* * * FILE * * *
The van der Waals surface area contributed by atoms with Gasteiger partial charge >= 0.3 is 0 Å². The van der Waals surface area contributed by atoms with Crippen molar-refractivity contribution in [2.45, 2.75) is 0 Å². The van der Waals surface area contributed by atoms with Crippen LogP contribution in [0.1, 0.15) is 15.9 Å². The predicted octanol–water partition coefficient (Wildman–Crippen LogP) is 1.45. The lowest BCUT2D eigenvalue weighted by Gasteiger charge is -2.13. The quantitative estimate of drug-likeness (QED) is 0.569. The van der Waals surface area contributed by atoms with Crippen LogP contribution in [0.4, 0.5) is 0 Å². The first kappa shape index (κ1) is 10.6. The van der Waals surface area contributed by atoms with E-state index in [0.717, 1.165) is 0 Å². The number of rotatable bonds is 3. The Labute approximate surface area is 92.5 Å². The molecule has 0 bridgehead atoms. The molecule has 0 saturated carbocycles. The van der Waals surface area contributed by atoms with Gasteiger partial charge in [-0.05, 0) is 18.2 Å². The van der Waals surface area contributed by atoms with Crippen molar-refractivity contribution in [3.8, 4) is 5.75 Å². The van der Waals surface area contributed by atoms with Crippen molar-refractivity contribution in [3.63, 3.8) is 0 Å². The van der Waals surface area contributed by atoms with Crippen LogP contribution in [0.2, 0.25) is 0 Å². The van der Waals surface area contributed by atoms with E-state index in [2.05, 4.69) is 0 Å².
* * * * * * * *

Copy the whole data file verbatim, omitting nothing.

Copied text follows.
The van der Waals surface area contributed by atoms with Gasteiger partial charge >= 0.3 is 0 Å². The van der Waals surface area contributed by atoms with Crippen molar-refractivity contribution in [2.45, 2.75) is 0 Å². The van der Waals surface area contributed by atoms with Crippen LogP contribution in [0.1, 0.15) is 15.9 Å². The predicted octanol–water partition coefficient (Wildman–Crippen LogP) is 1.45. The lowest BCUT2D eigenvalue weighted by Gasteiger charge is -2.13. The quantitative estimate of drug-likeness (QED) is 0.569. The van der Waals surface area contributed by atoms with Crippen LogP contribution in [0.4, 0.5) is 0 Å². The first kappa shape index (κ1) is 10.6. The van der Waals surface area contributed by atoms with E-state index in [0.717, 1.165) is 0 Å². The number of rotatable bonds is 3. The Labute approximate surface area is 92.5 Å². The molecule has 0 bridgehead atoms. The molecule has 0 saturated carbocycles. The van der Waals surface area contributed by atoms with Gasteiger partial charge in [-0.05, 0) is 18.2 Å². The van der Waals surface area contributed by atoms with Crippen molar-refractivity contribution in [3.8, 4) is 5.75 Å². The van der Waals surface area contributed by atoms with Crippen molar-refractivity contribution in [3.63, 3.8) is 0 Å². The van der Waals surface area contributed by atoms with Crippen LogP contribution in [0.2, 0.25) is 0 Å². The van der Waals surface area contributed by atoms with E-state index in [2.05, 4.69) is 0 Å².